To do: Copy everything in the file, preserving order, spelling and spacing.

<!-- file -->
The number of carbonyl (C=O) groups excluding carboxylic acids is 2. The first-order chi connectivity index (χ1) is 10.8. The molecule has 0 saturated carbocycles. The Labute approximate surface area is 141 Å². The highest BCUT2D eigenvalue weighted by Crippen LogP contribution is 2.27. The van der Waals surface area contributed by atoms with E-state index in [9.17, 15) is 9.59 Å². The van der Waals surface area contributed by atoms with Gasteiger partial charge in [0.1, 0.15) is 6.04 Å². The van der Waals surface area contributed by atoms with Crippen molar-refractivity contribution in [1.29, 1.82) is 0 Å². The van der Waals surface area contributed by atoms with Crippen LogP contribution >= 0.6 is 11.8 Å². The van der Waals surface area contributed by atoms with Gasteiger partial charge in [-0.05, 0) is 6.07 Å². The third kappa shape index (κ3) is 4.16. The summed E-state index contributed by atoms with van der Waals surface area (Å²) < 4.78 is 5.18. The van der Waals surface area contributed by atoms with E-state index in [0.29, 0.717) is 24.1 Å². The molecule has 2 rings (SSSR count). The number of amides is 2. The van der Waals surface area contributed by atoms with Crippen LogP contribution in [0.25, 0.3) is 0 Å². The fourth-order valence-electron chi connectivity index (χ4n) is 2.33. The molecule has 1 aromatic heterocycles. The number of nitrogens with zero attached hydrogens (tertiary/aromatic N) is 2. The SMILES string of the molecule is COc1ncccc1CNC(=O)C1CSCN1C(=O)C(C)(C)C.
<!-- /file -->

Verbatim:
The number of carbonyl (C=O) groups excluding carboxylic acids is 2. The first-order chi connectivity index (χ1) is 10.8. The molecule has 0 saturated carbocycles. The Labute approximate surface area is 141 Å². The highest BCUT2D eigenvalue weighted by Crippen LogP contribution is 2.27. The van der Waals surface area contributed by atoms with E-state index in [9.17, 15) is 9.59 Å². The van der Waals surface area contributed by atoms with Gasteiger partial charge in [0.1, 0.15) is 6.04 Å². The van der Waals surface area contributed by atoms with Crippen molar-refractivity contribution in [1.29, 1.82) is 0 Å². The van der Waals surface area contributed by atoms with Crippen LogP contribution >= 0.6 is 11.8 Å². The van der Waals surface area contributed by atoms with Gasteiger partial charge in [-0.05, 0) is 6.07 Å². The third kappa shape index (κ3) is 4.16. The summed E-state index contributed by atoms with van der Waals surface area (Å²) < 4.78 is 5.18. The van der Waals surface area contributed by atoms with E-state index in [0.29, 0.717) is 24.1 Å². The molecule has 2 rings (SSSR count). The number of amides is 2. The van der Waals surface area contributed by atoms with Crippen LogP contribution in [0.25, 0.3) is 0 Å². The fourth-order valence-electron chi connectivity index (χ4n) is 2.33. The molecule has 1 aromatic heterocycles. The number of nitrogens with zero attached hydrogens (tertiary/aromatic N) is 2. The SMILES string of the molecule is COc1ncccc1CNC(=O)C1CSCN1C(=O)C(C)(C)C.